Although male pattern baldness affects some 80% of Caucasian men by age 70, it’s remained a puzzle to scientists. Existing treatments were discovered by chance: Rogaine was originally a drug for high-blood pressure and Propecia was for prostate enlargement. In a new study, however, researchers have identified a molecule called Prostaglandin D2 (PGD2) that inhibits hair growth in men, which could provide a target for future drugs designed to treat baldness.
The first thing researchers did was find a good use for the scalp fragments, usually discarded, from men undergoing hair transplant surgery. (Well, where else do you find volunteers to get scalped?) Comparing bald and non-bald tissue from these scalp parts, they discovered that the bald scalp had ten times as much PGD2 and elevated levels of PTGDS, the enzyme that makes PGD2, compared to normal scalp. The gene for PTGDS is also expressed more when there’s lots of testosterone floating around, which may explain why baldness is so endemic to men.
Once scientists identified PGD2 as a potential culprit in baldness, trials in mice were the next step. They found that mutant mice with unusually high levels of PGD2 also had the atrophied hair follicles of bald men and grew less fur. When the researchers put PGD2 on the skin of live mice, as well as on human follicles they’d grown in a dish, they found the molecule inhibited hair growth there, too. Verdict on PGD2 in the case of male pattern baldness? Guilty.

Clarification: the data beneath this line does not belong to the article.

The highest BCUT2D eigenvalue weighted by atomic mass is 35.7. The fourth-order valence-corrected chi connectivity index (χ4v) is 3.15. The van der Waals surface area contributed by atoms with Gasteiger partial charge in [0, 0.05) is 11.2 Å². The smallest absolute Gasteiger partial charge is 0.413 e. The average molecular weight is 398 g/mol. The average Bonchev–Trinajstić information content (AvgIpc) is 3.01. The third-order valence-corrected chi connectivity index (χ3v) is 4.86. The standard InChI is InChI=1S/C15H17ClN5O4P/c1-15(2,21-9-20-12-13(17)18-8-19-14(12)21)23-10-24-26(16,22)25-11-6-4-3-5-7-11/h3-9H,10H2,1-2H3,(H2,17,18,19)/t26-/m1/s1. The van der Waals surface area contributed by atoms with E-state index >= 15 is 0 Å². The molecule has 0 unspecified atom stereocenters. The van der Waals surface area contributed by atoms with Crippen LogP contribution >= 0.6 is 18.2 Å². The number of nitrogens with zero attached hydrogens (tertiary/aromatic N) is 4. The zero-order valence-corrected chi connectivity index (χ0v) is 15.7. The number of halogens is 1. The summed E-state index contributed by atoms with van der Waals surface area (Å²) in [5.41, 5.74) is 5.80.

Men who object to baldness may find comfort in new treatments made possible by this discovery: Hair growth inhibition by PGD2 requires a receptor called GPR44, so knocking out this receptor could mean saying bye-bye to comb-overs.
Image via Shutterstock / Zurijeta